Ms Chohan Kota explained that she did not disagree with the principle. Nevertheless, she stated that courts had consistently held that prerogative powers could be tested against the rule of law, thereby narrowing the powers. Her difficulty was that in the event of the President failing to meet a deadline set by Parliament for whatever reason, the Act could then be challenged because of that.

The Chair stated that the Act could not be challenged.

Ms Chohan Kota explained that if the argument made by the Chair was correct, this would mean that the President need not consent and that law becomes law. She felt that such a position would make the law vulnerable. Nevertheless, although she acknowledged that a law of this nature would require regulation, it would be more logical to allow for retrospective operation of the Act to that extent.

Adv Masutha made a distinction:
He explained that in the Walters judgement, the appeal was to have the Act operationalised because the President had failed. However, the Act had been assented to. In the case of the provision currently being discussed, operationalisation would not yet have taken place because law could only become law upon Presidential assent. He explained that the Constitution provided the President with a discretion when dealing with Bills. Thus the possibility existed the deadlines would not be met, the result being that the statutory date would contradict the real situation. In light of this, it would be necessary to clarify the position.

The Chair agreed with the point that had been made. However, he pointed out that the task of the Committee would simply be to pass Bills. He added that he was fighting for the rights of Parliament to decide when Bills could become operative, and that this would require the Committee to assert itself. He felt that the Constitutional procedures would not affect them and that they should stipulate the date.

Ms Chohan Kota agreed with the conclusion reached by the Chair. However, she explained that in the event of the President failing to comply with the procedures provided for, his actions would become challengeable by persons prosecuted under the Act. She stated that this would make the Act vulnerable.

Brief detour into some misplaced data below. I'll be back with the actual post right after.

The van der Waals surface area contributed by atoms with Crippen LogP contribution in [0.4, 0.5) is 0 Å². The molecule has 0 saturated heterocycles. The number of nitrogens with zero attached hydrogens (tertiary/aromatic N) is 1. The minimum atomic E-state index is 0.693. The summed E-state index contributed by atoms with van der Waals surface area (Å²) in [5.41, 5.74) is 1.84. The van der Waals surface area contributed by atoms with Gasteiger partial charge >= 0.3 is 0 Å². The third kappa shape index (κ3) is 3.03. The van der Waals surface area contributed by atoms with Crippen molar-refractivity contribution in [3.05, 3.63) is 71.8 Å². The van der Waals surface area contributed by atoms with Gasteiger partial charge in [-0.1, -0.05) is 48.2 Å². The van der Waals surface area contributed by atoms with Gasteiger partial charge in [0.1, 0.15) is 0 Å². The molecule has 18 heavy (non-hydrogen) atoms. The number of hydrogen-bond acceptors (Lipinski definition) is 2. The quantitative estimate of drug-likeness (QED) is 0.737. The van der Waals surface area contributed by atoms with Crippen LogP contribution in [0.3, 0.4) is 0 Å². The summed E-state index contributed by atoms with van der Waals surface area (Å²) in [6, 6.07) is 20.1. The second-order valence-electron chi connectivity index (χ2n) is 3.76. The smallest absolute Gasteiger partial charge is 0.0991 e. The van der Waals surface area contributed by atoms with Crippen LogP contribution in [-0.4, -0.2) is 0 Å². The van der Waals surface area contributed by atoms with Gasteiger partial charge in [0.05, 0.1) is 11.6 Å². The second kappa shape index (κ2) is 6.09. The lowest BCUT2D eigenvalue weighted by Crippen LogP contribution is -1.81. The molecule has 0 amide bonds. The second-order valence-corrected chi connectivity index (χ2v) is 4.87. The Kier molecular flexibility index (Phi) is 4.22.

The Chair responded that Ms Chohan Kota was theoretically correct. However, in practical politics, such a situation would not occur.

Ms Chohan Kota repeated her point and gave the example of mundane day to day problems causing the President to fail to meet the deadline. She stated that accused persons would be able to challenge the law based on that issue.

Adv Masutha agreed with all the points that had been made. As the Chair had explained, if the President fails to meet the date, in terms of the Constitution the Bill would still be a Bill. Thus the commencement could not be binding on anyone at that stage. However, he agreed with the interpretation problem raised by Ms Chohan Kota. He said that the implication was that they would indirectly apply the principle of retrospectivity. Nevertheless, this would have to be expressly provided for. Thus he felt that his proposal would be most appropriate.

The Chair responded that the Act would still be challengeable in that event by virtue of the Constitutional requirement that the President must assent to a Bill before it becomes an Act.

Adv Masutha explained that they would effectively be stating that the date of commencement is particular, but that in the event of the law failing to become operative, commencement would be from the date that the Bill becomes law.